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Tara Sullivan

It was Eduardo Rodriguez’s time, but that doesn’t mean Alex Cora wants to see the Red Sox taunt the Astros

“It was something that was part of the moment,” Eduardo Rodriguez said of mimicking the Astros' Carlos Correa.David J. Phillip/Associated Press

On his 97th pitch of the night, Eduardo Rodriguez retired the always-dangerous Carlos Correa on a sharp grounder to second base, finishing off the sixth inning of Game 3 of the ALCS just as he’d started it: with a 1-2-3 effort.

As he walked off the mound, Rodriguez knew his night was done. And yet he had one more strike to throw. Not to home plate, but to the opposing dugout, delivered in pantomime when he tapped his right wrist, hitting it just where an imaginary timepiece would be.

That, of course, is the same gesture Correa used in Game 1, when he memorably mouthed, “It’s my time,” after his tiebreaking, seventh-inning home run delivered the series opener to the Astros.


Rodriguez, riding high on the emotion of another glorious Fenway night — between his dominant effort and four more home runs from his lineup, including a third grand slam this postseason, the Sox took a 2-1 lead in the series — couldn’t help but mimic the show. His point? These Red Sox are pretty certain it’s their time, too.

The gesture quickly exploded across social media, fueled not only by the brashness, but by the immediate rebuke it earned. Not from Correa, who didn’t even appear to see it, or even anyone on the Astros bench. The anger came from Rodriguez’s own boss, Red Sox manager Alex Cora.

Perched at the dugout steps and clapping for Rodriguez as he headed toward him, Cora’s face quickly turned stormy when he saw what Rodriguez was doing.

“Hey — no, no!” Cora hollered, shaking his head in annoyance.

He still greeted his pitcher with a big bear hug, but the words he spoke into Rodriguez’s ear were not compliments alone. Cora has no desire to poke the Astros bear, no desire to inject rancor into a series featuring two teams that have plenty of past misdeeds to atone for with fans, no desire to change the impression of a roster he believes should and does pride itself on humility. That was the point Cora tried to make clear after the win.


“We don’t act that way,” Cora said. “We just show up and play and we move on. He knows. And I let him know.

“We don’t have to do that. If we’re looking for motivation outside of what we’re trying to accomplish, we’re in the wrong business. The only motivation we have is to win four games against them and move on in the postseason.”

Kudos to Cora, who is 100 percent right. But kudos, too, to Rodriguez, who was not 100 percent wrong. These are high-intensity, deeply emotional games, played by human beings who are allowed to get caught up in the moment. Leave the ridiculous penalties for taunting to the NFL. Baseball could use a little personality and emotion. That was the point Rodriguez tried to make clear afterward.

“It was something that was part of the moment,” he said. “But he just told me, I mean, like we don’t do that here. Stay humble. Just go out there and play hard every time.

“Like I said, I feel bad for myself because I just do that, you know what I mean? I will apologize to Correa if I see him in person because that’s not something I normally do, and it was just part of the game. That’s it.”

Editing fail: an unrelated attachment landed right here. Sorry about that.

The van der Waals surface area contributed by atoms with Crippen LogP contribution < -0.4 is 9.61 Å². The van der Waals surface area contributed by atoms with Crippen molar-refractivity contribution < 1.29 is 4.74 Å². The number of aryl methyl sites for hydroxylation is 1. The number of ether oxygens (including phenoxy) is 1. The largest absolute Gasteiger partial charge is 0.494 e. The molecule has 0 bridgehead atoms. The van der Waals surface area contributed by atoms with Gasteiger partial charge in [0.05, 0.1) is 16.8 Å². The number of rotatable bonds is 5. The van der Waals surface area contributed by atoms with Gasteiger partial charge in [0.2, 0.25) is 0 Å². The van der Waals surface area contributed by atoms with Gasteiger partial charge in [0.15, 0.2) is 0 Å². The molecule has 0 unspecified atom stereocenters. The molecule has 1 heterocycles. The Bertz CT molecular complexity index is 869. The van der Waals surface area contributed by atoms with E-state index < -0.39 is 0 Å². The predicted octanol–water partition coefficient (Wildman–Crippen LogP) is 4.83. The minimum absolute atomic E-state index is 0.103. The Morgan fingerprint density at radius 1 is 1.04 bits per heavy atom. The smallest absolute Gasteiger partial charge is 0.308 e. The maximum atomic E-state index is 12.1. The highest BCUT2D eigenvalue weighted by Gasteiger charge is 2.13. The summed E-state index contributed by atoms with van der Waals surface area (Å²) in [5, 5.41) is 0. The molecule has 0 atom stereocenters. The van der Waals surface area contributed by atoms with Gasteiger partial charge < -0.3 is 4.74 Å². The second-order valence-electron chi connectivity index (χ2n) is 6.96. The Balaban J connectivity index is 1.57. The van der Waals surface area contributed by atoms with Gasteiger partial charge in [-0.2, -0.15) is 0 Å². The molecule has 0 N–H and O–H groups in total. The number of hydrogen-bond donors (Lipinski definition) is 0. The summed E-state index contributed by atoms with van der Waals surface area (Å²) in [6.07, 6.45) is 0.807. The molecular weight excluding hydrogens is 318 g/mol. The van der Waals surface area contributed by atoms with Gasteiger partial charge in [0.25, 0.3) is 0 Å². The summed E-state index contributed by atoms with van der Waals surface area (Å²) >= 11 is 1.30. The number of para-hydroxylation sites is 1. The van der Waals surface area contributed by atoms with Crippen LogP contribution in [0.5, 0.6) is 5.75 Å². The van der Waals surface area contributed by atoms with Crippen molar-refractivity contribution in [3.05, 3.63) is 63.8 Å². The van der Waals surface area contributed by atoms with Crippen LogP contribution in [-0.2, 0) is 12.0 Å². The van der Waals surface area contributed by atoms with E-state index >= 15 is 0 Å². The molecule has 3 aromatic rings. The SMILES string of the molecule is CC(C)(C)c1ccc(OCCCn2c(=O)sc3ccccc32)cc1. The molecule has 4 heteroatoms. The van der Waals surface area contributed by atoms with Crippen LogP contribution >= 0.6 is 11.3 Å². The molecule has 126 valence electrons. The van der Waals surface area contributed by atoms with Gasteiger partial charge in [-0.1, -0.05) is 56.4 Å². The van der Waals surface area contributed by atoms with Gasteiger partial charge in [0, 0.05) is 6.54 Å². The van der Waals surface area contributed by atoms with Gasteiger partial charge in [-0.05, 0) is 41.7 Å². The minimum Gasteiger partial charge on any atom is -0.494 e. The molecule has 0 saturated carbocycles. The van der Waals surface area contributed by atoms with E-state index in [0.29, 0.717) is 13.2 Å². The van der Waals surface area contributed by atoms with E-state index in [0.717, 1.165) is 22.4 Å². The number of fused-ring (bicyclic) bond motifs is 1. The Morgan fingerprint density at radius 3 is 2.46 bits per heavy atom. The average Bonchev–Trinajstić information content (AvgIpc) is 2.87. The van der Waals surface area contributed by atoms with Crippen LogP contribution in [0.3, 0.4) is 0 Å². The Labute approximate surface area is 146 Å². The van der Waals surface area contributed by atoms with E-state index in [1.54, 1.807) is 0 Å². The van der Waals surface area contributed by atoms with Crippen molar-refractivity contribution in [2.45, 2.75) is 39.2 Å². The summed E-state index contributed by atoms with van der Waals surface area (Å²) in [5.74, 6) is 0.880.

On that note, here’s one more person who deserves kudos: Correa. His comments to reporters when asked about what Rodriguez did:

“He did my celebration. I thought it was kind of cool. That’s the way baseball should trend toward.

“We talk about making baseball fun. We talk about baseball growing and more people coming to watch the sport, and you need things like that. You need to let the players have fun.

“I loved it, personally. I think the game should move in that direction where you can show emotions, be yourself, and keep it real.

“I feel like players should be more real and express themselves and have fun. I love every single bit of it.

“He pitched a great game. He threw six innings, struck out seven, he was nasty, his fastball command was great. Whenever you have a great performance like that against the No. 1 offensive team — and we were the No. 1 offensive team — you can do whatever you want.”

Correa had made it similarly clear that his Friday night message was not aimed at the Sox, but at his own teammates, of whom he said, “When the playoffs start, they always tell me it’s your time now to go out there, hit homers, this and that.

“They told me to hit the watch, and when I hit the homer — I did it in Chicago the first time on my own — and today they told me if you hit a homer, hit them with the ‘it’s your time.’ It just happened naturally there.”


Obviously, Rodriguez took it more personally. But after the postgame conversations, it sure doesn’t seem as if the moment will bleed into the remaining games of this series, however many are left. Still, who can forget how much the Sox remembered those popcorn-eating Rays after their Game 1 win in the ALDS, and how that perceived slight preceded three straight Sox victories to take that series?

Cora may not like it, but players will indeed find motivation wherever they can. And whatever Rodriguez was channeling Monday, it was working like a charm.

“Overall he was great,” Cora said. “It’s not like I’m mad at him. It’s like the twins — [I tell them] ‘don’t do that’. We don’t need that. He knows. He understands. We’re not that way. We talk about a humble approach, humble players. That’s who we are. We like to grind, we like to play, but we don’t do that.”

Until they do. And we’re here for all of it.

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Tara Sullivan is a Globe columnist. She can be reached at Follow her @Globe_Tara.